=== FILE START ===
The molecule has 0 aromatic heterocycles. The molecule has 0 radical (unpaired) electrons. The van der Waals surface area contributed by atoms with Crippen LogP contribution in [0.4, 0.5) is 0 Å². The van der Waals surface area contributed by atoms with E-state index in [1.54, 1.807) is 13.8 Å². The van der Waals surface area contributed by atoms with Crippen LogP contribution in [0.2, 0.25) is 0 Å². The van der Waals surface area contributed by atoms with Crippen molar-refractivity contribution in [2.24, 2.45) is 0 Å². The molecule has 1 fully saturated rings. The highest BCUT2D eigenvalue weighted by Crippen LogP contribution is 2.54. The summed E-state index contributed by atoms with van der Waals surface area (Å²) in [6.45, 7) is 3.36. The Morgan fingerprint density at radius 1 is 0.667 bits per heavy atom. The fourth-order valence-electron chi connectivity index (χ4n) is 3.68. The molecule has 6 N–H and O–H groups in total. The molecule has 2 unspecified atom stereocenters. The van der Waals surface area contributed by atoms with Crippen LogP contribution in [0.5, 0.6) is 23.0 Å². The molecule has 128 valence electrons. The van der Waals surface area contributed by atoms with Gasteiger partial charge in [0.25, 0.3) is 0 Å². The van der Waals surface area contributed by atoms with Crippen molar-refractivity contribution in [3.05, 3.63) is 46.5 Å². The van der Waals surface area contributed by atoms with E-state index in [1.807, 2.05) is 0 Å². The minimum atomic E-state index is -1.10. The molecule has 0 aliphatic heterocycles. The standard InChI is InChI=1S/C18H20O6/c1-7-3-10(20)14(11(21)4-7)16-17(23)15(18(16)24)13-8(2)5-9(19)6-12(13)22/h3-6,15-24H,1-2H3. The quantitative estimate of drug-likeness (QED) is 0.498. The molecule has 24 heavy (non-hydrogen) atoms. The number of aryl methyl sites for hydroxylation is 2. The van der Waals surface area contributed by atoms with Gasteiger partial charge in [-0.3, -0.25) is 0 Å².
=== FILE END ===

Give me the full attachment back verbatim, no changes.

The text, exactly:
The molecule has 0 aromatic heterocycles. The molecule has 0 radical (unpaired) electrons. The van der Waals surface area contributed by atoms with Crippen LogP contribution in [0.4, 0.5) is 0 Å². The van der Waals surface area contributed by atoms with E-state index in [1.54, 1.807) is 13.8 Å². The van der Waals surface area contributed by atoms with Crippen LogP contribution in [0.2, 0.25) is 0 Å². The van der Waals surface area contributed by atoms with Crippen molar-refractivity contribution in [2.24, 2.45) is 0 Å². The molecule has 1 fully saturated rings. The highest BCUT2D eigenvalue weighted by Crippen LogP contribution is 2.54. The summed E-state index contributed by atoms with van der Waals surface area (Å²) in [6.45, 7) is 3.36. The Morgan fingerprint density at radius 1 is 0.667 bits per heavy atom. The fourth-order valence-electron chi connectivity index (χ4n) is 3.68. The molecule has 6 N–H and O–H groups in total. The molecule has 2 unspecified atom stereocenters. The van der Waals surface area contributed by atoms with Crippen LogP contribution in [0.5, 0.6) is 23.0 Å². The molecule has 128 valence electrons. The van der Waals surface area contributed by atoms with Gasteiger partial charge in [0.25, 0.3) is 0 Å². The van der Waals surface area contributed by atoms with Crippen molar-refractivity contribution in [3.05, 3.63) is 46.5 Å². The van der Waals surface area contributed by atoms with E-state index in [1.807, 2.05) is 0 Å². The minimum atomic E-state index is -1.10. The molecule has 0 aliphatic heterocycles. The standard InChI is InChI=1S/C18H20O6/c1-7-3-10(20)14(11(21)4-7)16-17(23)15(18(16)24)13-8(2)5-9(19)6-12(13)22/h3-6,15-24H,1-2H3. The quantitative estimate of drug-likeness (QED) is 0.498. The molecule has 24 heavy (non-hydrogen) atoms. The number of aryl methyl sites for hydroxylation is 2. The van der Waals surface area contributed by atoms with Gasteiger partial charge in [-0.3, -0.25) is 0 Å².